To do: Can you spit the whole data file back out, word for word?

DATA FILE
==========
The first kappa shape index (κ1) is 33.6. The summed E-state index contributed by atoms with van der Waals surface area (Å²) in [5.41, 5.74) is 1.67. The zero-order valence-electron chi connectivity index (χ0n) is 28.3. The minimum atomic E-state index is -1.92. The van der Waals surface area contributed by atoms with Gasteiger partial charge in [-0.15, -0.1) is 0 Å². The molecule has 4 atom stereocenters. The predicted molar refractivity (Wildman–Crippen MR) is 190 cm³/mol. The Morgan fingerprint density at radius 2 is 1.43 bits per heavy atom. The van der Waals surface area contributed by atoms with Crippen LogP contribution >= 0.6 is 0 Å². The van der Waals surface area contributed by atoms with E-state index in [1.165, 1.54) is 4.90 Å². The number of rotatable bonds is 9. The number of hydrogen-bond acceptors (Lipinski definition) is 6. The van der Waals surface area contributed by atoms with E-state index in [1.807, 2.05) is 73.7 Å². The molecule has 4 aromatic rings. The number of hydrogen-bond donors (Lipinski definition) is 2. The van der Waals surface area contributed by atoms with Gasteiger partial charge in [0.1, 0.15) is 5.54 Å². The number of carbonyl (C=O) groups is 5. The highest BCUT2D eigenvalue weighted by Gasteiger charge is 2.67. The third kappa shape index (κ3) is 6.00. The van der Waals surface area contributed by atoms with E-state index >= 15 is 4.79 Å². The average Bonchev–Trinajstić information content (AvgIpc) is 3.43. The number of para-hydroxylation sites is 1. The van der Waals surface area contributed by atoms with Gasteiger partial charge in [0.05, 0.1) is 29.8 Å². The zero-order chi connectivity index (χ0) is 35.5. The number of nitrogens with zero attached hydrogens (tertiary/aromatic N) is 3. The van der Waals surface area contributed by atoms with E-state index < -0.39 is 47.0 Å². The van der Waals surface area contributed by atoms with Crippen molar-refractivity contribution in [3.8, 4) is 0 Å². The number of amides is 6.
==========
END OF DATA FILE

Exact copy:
The first kappa shape index (κ1) is 33.6. The summed E-state index contributed by atoms with van der Waals surface area (Å²) in [5.41, 5.74) is 1.67. The zero-order valence-electron chi connectivity index (χ0n) is 28.3. The minimum atomic E-state index is -1.92. The van der Waals surface area contributed by atoms with Gasteiger partial charge in [-0.15, -0.1) is 0 Å². The molecule has 4 atom stereocenters. The predicted molar refractivity (Wildman–Crippen MR) is 190 cm³/mol. The Morgan fingerprint density at radius 2 is 1.43 bits per heavy atom. The van der Waals surface area contributed by atoms with Crippen LogP contribution >= 0.6 is 0 Å². The van der Waals surface area contributed by atoms with E-state index in [1.165, 1.54) is 4.90 Å². The number of rotatable bonds is 9. The number of hydrogen-bond acceptors (Lipinski definition) is 6. The van der Waals surface area contributed by atoms with E-state index in [1.807, 2.05) is 73.7 Å². The molecule has 4 aromatic rings. The number of hydrogen-bond donors (Lipinski definition) is 2. The van der Waals surface area contributed by atoms with Gasteiger partial charge in [0.1, 0.15) is 5.54 Å². The number of carbonyl (C=O) groups is 5. The highest BCUT2D eigenvalue weighted by Gasteiger charge is 2.67. The third kappa shape index (κ3) is 6.00. The van der Waals surface area contributed by atoms with E-state index >= 15 is 4.79 Å². The average Bonchev–Trinajstić information content (AvgIpc) is 3.43. The number of para-hydroxylation sites is 1. The van der Waals surface area contributed by atoms with Gasteiger partial charge in [0.05, 0.1) is 29.8 Å². The zero-order chi connectivity index (χ0) is 35.5. The number of nitrogens with zero attached hydrogens (tertiary/aromatic N) is 3. The van der Waals surface area contributed by atoms with E-state index < -0.39 is 47.0 Å². The van der Waals surface area contributed by atoms with Crippen molar-refractivity contribution in [3.8, 4) is 0 Å². The number of amides is 6.